Children exposed to pollution are more likely to develop autism, attention deficit disorder, and dyslexia, according to Haaretz. These findings were unveiled by both scientists at a recent conference in Israel, and those are only the dangers we know about. Modern society manufactures and uses 800,000 new chemicals, hundreds of which show up in children’s blood tests.
It will take decades or more to understand how each chemical affects children’s health (and the economy), but at least one thing is certain: 25% of autism cases can be attributed to environmental factors, according to Philip Landrigan from Mount Sinai Hospital in New York. This is especially disturbing for those of us in the Middle East, where we have higher rates of all kinds of pollution than most.
Landrigan explained that the international rise of autism and attention deficit disorder cases can’t be explained by genetics alone, or by higher rates of diagnosis. And while pollution is also harmful to adults and the environment, he says children are especially vulnerable.
Exposure to substances such as lead, mercury and pesticides is particularly dangerous for children, because they are more sensitive to these materials – in part because their brains are still developing, Landrigan said. A child’s body also breaks down poisonous materials less efficiently than the adult body does, and any given quantity of chemical has more of an impact on a child because it constitutes a larger proportion of his body mass.
The United States and Europe have decent regulatory controls for manufacturers producing harmful chemicals, and public health officials are sort of monitoring the situation, but pollution is low on the list of priorities for countries in the Middle East.
Although major offenders, in the midst of so many other economic, political, and social problems, countries such as Egypt, Iran, Iraq and Lebanon are unlikely to get a handle on their problems any time soon. Not only that, but these conditions probably won’t be diagnosed or treated.
Here are just a few examples of pollution in the Middle East and North Africa:
In addition to the extraordinary pollution that already defines life in Cairo – as a result of thousands of cars on the road and poor waste management systems, every year around rice harvest time, what locals call the “black cloud” hovers over the city.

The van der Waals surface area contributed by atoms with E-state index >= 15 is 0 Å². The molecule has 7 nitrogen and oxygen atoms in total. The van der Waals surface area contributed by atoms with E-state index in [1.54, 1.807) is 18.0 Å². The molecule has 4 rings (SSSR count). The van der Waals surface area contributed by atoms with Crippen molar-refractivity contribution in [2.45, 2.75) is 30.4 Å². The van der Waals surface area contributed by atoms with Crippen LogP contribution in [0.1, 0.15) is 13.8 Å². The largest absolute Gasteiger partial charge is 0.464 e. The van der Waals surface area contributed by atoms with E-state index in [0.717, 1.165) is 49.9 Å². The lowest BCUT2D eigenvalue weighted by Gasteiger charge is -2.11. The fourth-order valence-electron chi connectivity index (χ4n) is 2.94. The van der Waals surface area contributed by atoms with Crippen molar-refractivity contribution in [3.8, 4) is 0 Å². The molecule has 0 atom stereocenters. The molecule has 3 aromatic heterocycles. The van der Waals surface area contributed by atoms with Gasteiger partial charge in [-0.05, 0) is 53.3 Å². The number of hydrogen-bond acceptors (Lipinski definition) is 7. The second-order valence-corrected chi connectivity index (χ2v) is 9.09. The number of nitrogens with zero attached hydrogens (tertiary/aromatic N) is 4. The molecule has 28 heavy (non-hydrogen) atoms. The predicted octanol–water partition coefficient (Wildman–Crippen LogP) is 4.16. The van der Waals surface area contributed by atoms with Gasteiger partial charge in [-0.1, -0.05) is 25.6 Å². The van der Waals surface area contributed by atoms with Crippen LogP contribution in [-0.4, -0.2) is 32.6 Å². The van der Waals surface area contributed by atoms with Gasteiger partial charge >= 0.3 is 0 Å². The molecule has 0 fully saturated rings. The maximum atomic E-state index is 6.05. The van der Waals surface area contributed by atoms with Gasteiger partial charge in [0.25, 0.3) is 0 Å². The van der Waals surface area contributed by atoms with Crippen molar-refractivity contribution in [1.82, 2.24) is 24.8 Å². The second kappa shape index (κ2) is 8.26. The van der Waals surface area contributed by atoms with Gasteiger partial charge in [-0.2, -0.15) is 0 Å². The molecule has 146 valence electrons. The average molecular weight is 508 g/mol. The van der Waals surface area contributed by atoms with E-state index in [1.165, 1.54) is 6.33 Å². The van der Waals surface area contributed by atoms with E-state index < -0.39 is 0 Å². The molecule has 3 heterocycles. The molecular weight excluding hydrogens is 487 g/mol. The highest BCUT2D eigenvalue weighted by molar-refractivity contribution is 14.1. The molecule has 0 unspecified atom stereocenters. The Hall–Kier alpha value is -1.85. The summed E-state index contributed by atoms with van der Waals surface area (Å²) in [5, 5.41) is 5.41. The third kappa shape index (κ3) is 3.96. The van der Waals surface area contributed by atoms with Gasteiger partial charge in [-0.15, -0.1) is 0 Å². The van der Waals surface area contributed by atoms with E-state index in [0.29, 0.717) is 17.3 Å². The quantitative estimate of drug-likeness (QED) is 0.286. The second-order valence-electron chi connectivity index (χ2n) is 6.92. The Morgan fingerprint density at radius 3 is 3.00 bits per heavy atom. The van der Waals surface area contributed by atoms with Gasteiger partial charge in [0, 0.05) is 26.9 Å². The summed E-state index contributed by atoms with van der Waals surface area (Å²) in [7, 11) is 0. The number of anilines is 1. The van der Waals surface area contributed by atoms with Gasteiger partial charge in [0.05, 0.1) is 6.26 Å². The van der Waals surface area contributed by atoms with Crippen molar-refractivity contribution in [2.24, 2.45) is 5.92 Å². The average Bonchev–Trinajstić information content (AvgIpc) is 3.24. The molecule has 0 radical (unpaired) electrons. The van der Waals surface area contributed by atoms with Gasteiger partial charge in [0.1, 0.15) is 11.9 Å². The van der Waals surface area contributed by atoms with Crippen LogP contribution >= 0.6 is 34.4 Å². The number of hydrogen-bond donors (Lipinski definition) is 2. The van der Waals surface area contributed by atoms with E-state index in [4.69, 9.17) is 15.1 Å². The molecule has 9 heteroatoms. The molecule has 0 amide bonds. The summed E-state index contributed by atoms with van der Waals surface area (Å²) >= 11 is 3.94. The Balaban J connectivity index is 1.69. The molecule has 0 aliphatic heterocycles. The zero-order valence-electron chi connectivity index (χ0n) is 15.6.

Mahmud Abdel Meguid, chairman of the state-run Abbasiya Chest Hospital, told IRIN. “This pollution causes a long list of diseases, including chronic obstructive pulmonary disease, and chest sensitivity at best, and respiratory failure at worst.”
Long after the rest of the world took control of mercury disposal, the Egyptian Environmental Affairs Agency (EEAA) finally teamed up with the Korean International Cooperation Agency (KOICA) in 2007 to do the same in Egypt. Only recently has a proper mercury disposal facility been opened in Alexandria, where mercury-filled fluorescent tubes and other hazardous waste is now handled. Even so, 10 million – 1/4 of the tubes manufactured in the country – end up in landfills and leach into the environment.
The World Health Organization estimates that 27 people a day die as a result of Iran’s chronic air pollution. In part this is caused by old cars that don’t meet modern emissions requirements, which in turn can be partially attributed to economic sanctions that have limited the country’s imports.
After decades of on and off war, Iraq’s environmental problems are arguably greater than virtually any other country in the region. Among other problems, they are dealing with nuclear waste – contributing to high rates of deformed babies in Fallujah – and according to environmental conservationists Nature Iraq, entire sewage loads of Sulaimani are dumped into the Tangero river, which is used to irrigate agricultural fields and water livestock around Sulaimani, Arbat, Said Sadiq and New Halabja.
Like Egypt and Iraq, Lebanon has a serious trash problem. And sewage treatment facilities are badly in need of repair and management. This is a shame for a country that many find unique, and which boasts majestic but flailing cedar forests. There are hopeful stories of recycling and activism, but the government’s overall environmental neglect is bound to have long term effects on their children’s future.